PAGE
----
University of Cincinnati Researchers Leveraging CCC19 Identify Higher Risk for Cancer & COVID-19 on Certain Regimens

University of Cincinnati Researchers Leveraging CCC19 Identify Higher Risk for Cancer & COVID-19 on Certain Regimens

University of Cincinnati researchers report that certain treatments for cancer could increase the probability of death if the patient contracts COVID-19. Based on a multicenter study, the findings were recently presented at the European Society for Medical Oncology Virtual Congress 2020. The study sheds light on ways that standard anti-cancer treatments could impact outcomes for patients with both cancer and COVID-19. As it turns out, those cancer patients treated with a combination of chemotherapy/immunotherapy one to three months prior to COVID-19 diagnosis face higher 30-day mortality risk. Risks go even higher for those patients receiving anti-CD20 monoclonal antibodies one to three months prior to COVID-19 diagnosis. Generally, those patients actively treated for cancer (except for endocrine therapy) face higher risk than those that haven’t had active treatment over the past year since COVID-19 diagnosis. The data for this study was derived from the COVID-19 & Cancer Consortium or CCC19 database, which involves a consortium of 100 cancer centers and other organizations, including University of Cincinnati (UC), collecting data about patients with cancer who have been infected with COVID-19.

TrialSite offers a breakdown of this important finding.

Who was the lead author for this study?

Trisha Wise-Draper, MD, University of Cincinnati

What is a core finding here?

As it turns out, some cancer patients are more at risk to COVID-19 infection and associated complications. These at-risk cancer patients upon contacting COVID-19 are more at risk for hospitalization, severe respiratory illness and death.

Is this a different finding than previous?

Yes. The study team at UC used the same CCC19 database using a smaller group of patients and found that although other factors such as age, sex, history of smoking, etc. were factors in boosting the probability of death in that study, cancer was not associated with poorer outcomes, reported Dr. Wise-Draper recently.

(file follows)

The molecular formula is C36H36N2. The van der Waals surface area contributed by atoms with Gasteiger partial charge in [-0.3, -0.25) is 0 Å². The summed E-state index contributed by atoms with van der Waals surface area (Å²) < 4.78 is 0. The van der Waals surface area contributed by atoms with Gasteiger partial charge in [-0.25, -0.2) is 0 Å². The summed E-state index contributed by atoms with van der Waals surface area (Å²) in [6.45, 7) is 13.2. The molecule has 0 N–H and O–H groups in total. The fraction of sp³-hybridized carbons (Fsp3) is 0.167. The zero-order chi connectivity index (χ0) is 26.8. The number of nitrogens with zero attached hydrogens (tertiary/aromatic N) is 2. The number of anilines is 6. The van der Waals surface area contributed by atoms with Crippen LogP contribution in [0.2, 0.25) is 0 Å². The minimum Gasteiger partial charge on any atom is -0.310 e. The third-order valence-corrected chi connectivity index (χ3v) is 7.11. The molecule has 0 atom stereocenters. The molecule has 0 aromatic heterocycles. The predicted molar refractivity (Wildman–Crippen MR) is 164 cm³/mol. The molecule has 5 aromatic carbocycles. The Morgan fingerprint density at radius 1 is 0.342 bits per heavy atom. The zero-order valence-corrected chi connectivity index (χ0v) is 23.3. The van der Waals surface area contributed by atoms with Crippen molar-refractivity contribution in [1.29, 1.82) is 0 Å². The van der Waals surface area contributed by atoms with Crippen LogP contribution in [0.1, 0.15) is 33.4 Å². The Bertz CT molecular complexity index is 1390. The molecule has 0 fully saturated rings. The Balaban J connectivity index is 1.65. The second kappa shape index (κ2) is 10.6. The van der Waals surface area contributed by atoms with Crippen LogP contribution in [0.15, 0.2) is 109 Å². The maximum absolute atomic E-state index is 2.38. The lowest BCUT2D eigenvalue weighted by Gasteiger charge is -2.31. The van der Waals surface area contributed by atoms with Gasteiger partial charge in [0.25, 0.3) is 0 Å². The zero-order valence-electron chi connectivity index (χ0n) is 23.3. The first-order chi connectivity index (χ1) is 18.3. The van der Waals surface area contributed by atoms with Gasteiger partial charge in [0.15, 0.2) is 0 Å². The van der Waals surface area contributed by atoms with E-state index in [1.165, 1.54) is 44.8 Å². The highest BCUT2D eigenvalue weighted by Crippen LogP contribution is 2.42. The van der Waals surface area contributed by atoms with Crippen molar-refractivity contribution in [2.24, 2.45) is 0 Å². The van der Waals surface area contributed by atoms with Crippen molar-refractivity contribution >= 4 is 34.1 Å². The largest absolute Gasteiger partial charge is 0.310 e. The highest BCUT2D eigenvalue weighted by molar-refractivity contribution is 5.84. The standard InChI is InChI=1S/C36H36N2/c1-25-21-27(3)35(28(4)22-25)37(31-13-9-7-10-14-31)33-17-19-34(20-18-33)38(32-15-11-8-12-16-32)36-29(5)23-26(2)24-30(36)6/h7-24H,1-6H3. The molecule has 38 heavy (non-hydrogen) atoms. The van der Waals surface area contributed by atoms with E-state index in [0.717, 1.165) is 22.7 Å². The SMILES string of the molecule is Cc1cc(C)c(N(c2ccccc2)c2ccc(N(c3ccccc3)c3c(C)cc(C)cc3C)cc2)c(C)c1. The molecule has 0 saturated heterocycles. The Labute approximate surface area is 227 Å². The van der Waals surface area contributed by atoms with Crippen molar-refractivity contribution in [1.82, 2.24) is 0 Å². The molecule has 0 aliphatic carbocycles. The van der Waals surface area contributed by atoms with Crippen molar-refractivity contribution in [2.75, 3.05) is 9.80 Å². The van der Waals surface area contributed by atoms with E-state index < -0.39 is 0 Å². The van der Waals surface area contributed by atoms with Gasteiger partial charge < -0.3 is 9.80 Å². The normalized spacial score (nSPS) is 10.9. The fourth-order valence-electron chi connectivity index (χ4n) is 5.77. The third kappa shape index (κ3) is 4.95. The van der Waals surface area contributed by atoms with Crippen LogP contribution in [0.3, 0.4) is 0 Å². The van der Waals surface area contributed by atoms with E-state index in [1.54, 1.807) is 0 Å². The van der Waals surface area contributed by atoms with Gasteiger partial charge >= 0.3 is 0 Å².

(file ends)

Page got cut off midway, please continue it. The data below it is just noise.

However, in this much larger, newer study, Dr. Wise-Draper reports the presence of cancer new risks appear.

What are the study details?

The study involved 3,600 patients from 122 institutions from throughout the United States. The team discovered that 30-day mortality was in fact the most in association with those cancer patients that were treated one to three months before their COVID-19 diagnosis; those patients treated with chemotherapy/immunotherapy combination faced the highest mortality rates.

Dr. Wise-Draper emphasized, “Death was especially high in those receiving anti-CD20 monoclonal antibodies, which are normally used to deplete abnormal B cells common to certain lymphomas, one to three months prior to COVID-19 infection—a time period for which significant B-cell depletion develops.”

Finally, Wise-Draper emphasized that death was higher for those patients undergoing active cancer treatment, except for endocrine therapy, when compared to patients untreated within a year prior to COVID-19 diagnosis.

Not Good News for Cancer Patients

The point of this study is to highlight the risks to attending physicians and care teams. Those cancer patients fighting cancer face greater risk for death upon COVID-19 diagnosis.  Dr. Wise Draper declared, “Any way you slice it, this is not good news for patients who are fighting cancer.” She explained, “Targeted therapies, especially those causing immune cell depletion, used one to three months before [the diagnosis of] COVID-19, are associated with very high mortality, up to 50%. Also, death from any condition or reason in patients with cancer is higher than the general population, including those who have been in remission and have not received treatment in the last year.”

The doctor continued that, unfortunately, although they previously observed that the use of immunotherapy was safe for COVID-19 patients, this new, larger study reveals a very different reality. They emphasize that additional research is required as COVID-19 impacts are continuously studied, contributing to growing knowledge about the virus and its effects on various patient categories.

What is CCC19?

The COVID-19 & Cancer Coalition or CCC19 is a consortium of over 120 cancer centers and other organizations who have come together to collect data about patients with cancer who have been diagnosed with COVID-19. A powerful approach to collecting real world evidence (RWE), CCC19 seeks to collect and disseminate prospective, granular, uniformly organized information on people with cancer who are diagnosed with COVID-19.

Lead Research/Investigator

Trisha Wise-Draper, MD, University of Cincinnati

Call to Action: If you are currently fighting cancer and in treatment and have a positive COVID-19 diagnosis, contact your oncologist/physician and discuss this most recent finding from University of Cincinnati.


This site uses Akismet to reduce spam. Learn how your comment data is processed.